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Wednesday, 20 October 2010 14:24

Serving yourself and future generations (of PMs?)

Written by  Rich Maltzman
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maltzman-greenpm-bookAt last week’s PMI North America Congress, we were lucky enough to be at sponsor DeVry (Keller) University’s booth signing our new book and getting to chat with many project managers about Green Project Management.  Between that experience, getting to meet many of the really outstanding contributors – you know who you are – with whom we had only previously communicated electronically, and having President Bill Clinton not only address us as Project Managers, but to specifically challenge PMs to take on climate change, it was a fantastic week.

In conversations during the book signing, many of you reflected on situations in which you work in IT and so, you say, have “no effect” on the environment.  Also many of you said that there was nothing besides ‘altruistic’ reasons for trying to change your projects and your companies to do more to work towards sustainability.

We beg to differ.  On both counts.

And lo, upon our return, we were greeted with a great feature in Thursday’s Boston Globe business section called, “Taking a Different Measure”, a story about Akamai Technologies’ command center.  In the article is a great quote from Akamai’s chief executive, Paul Sagan, when asked:

“I’d say half of my rationale was altruistic, but I was also thinking that the day was going to come when our customers were going to expect us to report our carbon footprint, and their carbon footprint, on our network.’’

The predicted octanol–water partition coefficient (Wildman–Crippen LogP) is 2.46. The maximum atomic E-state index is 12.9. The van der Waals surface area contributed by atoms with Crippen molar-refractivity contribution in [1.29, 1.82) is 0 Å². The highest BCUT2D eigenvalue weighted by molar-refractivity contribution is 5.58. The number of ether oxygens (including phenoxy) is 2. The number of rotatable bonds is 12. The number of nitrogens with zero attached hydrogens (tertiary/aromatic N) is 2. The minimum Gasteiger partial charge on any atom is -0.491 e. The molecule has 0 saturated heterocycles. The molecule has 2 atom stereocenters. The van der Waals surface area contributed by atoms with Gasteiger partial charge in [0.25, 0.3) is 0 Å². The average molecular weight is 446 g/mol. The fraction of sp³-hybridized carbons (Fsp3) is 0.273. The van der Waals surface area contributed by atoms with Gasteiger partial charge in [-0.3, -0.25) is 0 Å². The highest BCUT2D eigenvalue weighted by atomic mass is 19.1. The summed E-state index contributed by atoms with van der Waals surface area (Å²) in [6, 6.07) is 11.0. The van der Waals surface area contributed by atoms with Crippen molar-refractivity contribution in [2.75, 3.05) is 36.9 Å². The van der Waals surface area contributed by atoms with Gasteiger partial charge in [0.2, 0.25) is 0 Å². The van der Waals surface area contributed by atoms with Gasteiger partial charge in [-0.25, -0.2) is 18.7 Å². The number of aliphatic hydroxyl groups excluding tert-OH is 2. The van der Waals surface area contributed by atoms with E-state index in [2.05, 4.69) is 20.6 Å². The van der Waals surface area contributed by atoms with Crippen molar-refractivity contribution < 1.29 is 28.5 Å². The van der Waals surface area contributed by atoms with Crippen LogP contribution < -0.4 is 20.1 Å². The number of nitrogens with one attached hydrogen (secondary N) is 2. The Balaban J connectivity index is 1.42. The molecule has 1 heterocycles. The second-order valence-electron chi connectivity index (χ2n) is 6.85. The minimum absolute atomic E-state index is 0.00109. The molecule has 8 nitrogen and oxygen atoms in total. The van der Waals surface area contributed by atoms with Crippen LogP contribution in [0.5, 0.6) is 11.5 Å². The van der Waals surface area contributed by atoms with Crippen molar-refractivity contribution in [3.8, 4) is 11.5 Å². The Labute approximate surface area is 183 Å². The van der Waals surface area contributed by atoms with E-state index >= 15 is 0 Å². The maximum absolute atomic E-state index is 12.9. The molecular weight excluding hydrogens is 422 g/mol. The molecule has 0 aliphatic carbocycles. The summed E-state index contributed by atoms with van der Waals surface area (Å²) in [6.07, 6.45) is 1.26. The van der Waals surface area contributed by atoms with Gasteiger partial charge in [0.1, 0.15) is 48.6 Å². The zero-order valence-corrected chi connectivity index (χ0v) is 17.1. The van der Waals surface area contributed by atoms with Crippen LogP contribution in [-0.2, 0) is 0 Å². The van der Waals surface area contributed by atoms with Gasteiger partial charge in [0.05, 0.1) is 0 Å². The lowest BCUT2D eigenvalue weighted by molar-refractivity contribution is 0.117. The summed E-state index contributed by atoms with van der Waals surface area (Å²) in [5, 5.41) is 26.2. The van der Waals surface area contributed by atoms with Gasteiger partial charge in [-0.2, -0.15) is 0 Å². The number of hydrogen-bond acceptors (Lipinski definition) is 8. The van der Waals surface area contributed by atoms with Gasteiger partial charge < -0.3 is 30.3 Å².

That’s funny because we responded to some of you with a very similar answer.  We said that half our rationale to create this site and write the book was altruistic, but we also know that this is an area that needs and deserves attention and we want to be there to (successfully) serve the needs of this market.  That’s precisely – almost to the word – what Paul Sagan is saying.  And the irony is that he really knows serving – after all, Akamai operates about 70,000 servers.  Their servers handle peak internet traffic for big name companies – such as Best Buy and ESPN.

The article features a description of how Akamai now includes carbon emissions as a core part of how they measure their performance.  And they are actively reporting to the Carbon Disclosure Project – which maintains corporate climate change information.

We suggest you read the article, and think again about how you can serve this cause – even if only for 50% altruistic reasons.  That’s the reason our book has a tree on the cover – a tree sprouting money.  As we assert – it’s the right thing to do, and it will help you do things right.

Read 7283 times Last modified on Wednesday, 20 October 2010 19:36
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